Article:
It will be understood that such low and high As concentration regions can be simultaneously fabricated, as needed, to simultaneously form some connection points that are closed and others that are open. The selective and controlled implantation would then be configured to increase the As concentration in those regions where open connection points are to be formed, and not to increase the As concentration in regions where closed connection points are to be formed. Such selective and controlled As implantation can be done, for example, with appropriate masking and implantation in process steps performed in conjunction with, and thus as an extended part of, the ion implantation 502 (FIG. 5) for the deep S/D junctions 504 (FIG. 5) and 506 (FIG. 5).

The invention thus provides an easily controlled method to create programmed connection points at an early stage during wafer processing. This is a significant advantage over typical processes in which programmed connection points are made at much later contact or metal mask levels, rather than at early implantation stages as taught and disclosed herein.

Referring now to FIG. 12, therein is shown the structure of FIG. 10 in which the connection point has been configured to serve as an anti-fuse programmable element 1202. The anti-fuse programmable element 1202 is formed, for example, in the same manner as the connection point 1002 (FIG. 10). Under normal conditions, the circuit through the anti-fuse programmable element 1202 is then similarly open. But at any time, including following fabrication of the semiconductor integrated circuit, the anti-fuse programmable element 1202 can be converted to a closed circuit by selectively applying an appropriately high voltage and current through the anti-fuse programmable element 1202. This breaks up the oxide layer 704 to form an electrical closed circuit 1204 between the silicide layer 608 and the metal contact 906. This affords an easily controlled method to create anti-fuse programmable elements at an early stage during wafer processing.

Referring now to FIG. 13, therein is shown a simplified flow chart of a method 1300 of forming an integrated circuit in accordance with the present invention. The method 1300 includes: providing, in a block 1302, a semiconductor substrate that is doped with a set concentration of an oxidizable dopant of a type that segregates to the top surface of a silicide when the semiconductor substrate is reacted to form such a silicide; forming a gate dielectric on the semiconductor substrate in a block 1304; forming a gate on the gate dielectric in a block 1306; forming source/drain junctions in the semiconductor substrate in a block 1308; forming a silicide on the source/drain junctions and segregating dopant to the top surface of the silicide in a block 1310; oxidizing the dopant on the top surface of the segregated dopant to form an insulating layer of oxidized dopant above the silicide in a block 1312; depositing an interlayer dielectric above the semiconductor substrate in a block 1314; and forming contacts and connection points in the interlayer dielectric to the insulating layer of oxidized dopant above the silicide in a block 1316.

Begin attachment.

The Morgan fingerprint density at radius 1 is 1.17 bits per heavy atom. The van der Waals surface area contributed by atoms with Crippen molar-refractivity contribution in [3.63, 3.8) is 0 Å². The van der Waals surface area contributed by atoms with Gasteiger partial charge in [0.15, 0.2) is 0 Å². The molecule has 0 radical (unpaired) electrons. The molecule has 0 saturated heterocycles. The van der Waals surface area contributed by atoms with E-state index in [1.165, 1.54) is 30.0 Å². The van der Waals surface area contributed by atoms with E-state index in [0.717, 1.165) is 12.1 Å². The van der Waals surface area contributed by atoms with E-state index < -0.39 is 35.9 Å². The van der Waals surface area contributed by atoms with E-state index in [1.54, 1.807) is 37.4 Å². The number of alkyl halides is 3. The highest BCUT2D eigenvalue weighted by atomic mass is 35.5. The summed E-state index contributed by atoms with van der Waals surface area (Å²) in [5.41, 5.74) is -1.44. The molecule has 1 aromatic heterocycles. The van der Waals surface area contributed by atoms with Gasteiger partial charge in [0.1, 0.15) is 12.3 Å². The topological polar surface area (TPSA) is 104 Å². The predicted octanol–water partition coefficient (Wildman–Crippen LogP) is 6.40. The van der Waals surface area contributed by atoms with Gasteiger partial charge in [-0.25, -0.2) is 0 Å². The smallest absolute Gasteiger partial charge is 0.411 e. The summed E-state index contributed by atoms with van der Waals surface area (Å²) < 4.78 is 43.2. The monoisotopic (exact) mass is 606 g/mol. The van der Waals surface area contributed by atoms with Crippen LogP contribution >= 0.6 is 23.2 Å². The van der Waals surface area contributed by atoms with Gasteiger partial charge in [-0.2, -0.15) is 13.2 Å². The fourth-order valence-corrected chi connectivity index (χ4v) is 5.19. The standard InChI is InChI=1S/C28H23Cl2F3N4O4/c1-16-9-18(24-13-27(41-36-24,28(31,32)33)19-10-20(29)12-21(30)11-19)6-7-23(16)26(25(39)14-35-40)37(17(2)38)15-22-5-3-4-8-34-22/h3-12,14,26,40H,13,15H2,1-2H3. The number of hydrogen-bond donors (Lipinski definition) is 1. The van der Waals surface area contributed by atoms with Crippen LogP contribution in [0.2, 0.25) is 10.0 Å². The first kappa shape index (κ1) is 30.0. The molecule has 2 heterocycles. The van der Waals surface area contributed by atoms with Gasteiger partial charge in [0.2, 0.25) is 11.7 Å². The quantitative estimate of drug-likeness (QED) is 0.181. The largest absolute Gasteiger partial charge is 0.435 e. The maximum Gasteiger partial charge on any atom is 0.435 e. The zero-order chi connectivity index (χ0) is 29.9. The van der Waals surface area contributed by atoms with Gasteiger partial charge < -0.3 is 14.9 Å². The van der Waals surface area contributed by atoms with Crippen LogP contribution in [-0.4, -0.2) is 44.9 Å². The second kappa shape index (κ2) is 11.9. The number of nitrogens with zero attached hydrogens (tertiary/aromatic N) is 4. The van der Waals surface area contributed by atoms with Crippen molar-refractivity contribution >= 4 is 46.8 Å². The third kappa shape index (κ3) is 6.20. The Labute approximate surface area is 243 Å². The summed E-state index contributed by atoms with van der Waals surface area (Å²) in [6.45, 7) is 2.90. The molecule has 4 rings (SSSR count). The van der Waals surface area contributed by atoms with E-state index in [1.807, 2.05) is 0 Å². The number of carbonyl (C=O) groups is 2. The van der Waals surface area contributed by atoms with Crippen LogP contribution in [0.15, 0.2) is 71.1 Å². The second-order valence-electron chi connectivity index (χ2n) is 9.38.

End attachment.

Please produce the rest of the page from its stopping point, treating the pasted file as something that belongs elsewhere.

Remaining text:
It has been discovered, therefore, that the present invention has numerous advantages. One such advantage is that, by choice and control of implants, programmed connection points can be constructed during early wafer processing rather than later during contact or metal mask levels.

Another advantage is the similar ready ability to form anti-fuse programmable elements. These elements, that are normally open-circuit, can then be later selectively closed, for example by applying a high voltage and current through selected open-circuit interfaces to form respective electrical closed circuits.

While the invention has been described in conjunction with a specific best mode, it is to be understood that many alternatives, modifications, and variations will be apparent to those skilled in the art in light of the aforegoing description. Accordingly, it is intended to embrace all such alternatives, modifications, and variations that fall within the spirit and scope of the included claims. All matters hither-to-fore set forth or shown in the accompanying drawings are to be interpreted in an illustrative and non-limiting sense.

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Referenced by
Citing PatentFiling datePublication dateApplicantTitle
US7820492 *May 25, 2007Oct 26, 2010Kabushiki Kaisha ToshibaElectrical fuse with metal silicide pipe under gate electrode
US7867804 *Jul 4, 2008Jan 11, 2011Dongbu Hitek Co., Ltd.Semiconductor device and method for fabricating the same
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US8189375Nov 16, 2011May 29, 2012Micron Technology, Inc.Methods of forming memory cells and methods of forming programmed memory cells
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Classifications
U.S. Classification438/131, 257/E27.102, 257/209, 438/630, 257/530, 438/770, 438/600, 257/E21.666, 438/467, 257/E23.147
International ClassificationH01L21/82
Cooperative ClassificationH01L27/11206, H01L27/112, H01L23/5252
European ClassificationH01L27/112P, H01L27/112
Legal Events
DateCodeEventDescription
Aug 21, 2013FPAYFee payment
Year of fee payment: 8
Aug 21, 2009FPAYFee payment
Year of fee payment: 4
Aug 18, 2009ASAssignment
Owner name: GLOBALFOUNDRIES INC., CAYMAN ISLANDS
Free format text: AFFIRMATION OF PATENT ASSIGNMENT;ASSIGNOR:ADVANCED MICRO DEVICES, INC.;REEL/FRAME:023119/0083
Effective date: 20090630
Mar 1, 2004ASAssignment
Owner name: ADVANCED MICRO DEVICES, INC., CALIFORNIA
Free format text: ASSIGNMENT OF ASSIGNORS INTEREST;ASSIGNORS:CHAN, DARIN A.;CHAN, SIMON SIU-SING;KING, PAUL L.;REEL/FRAME:015042/0304;SIGNING DATES FROM 20031209 TO 20031212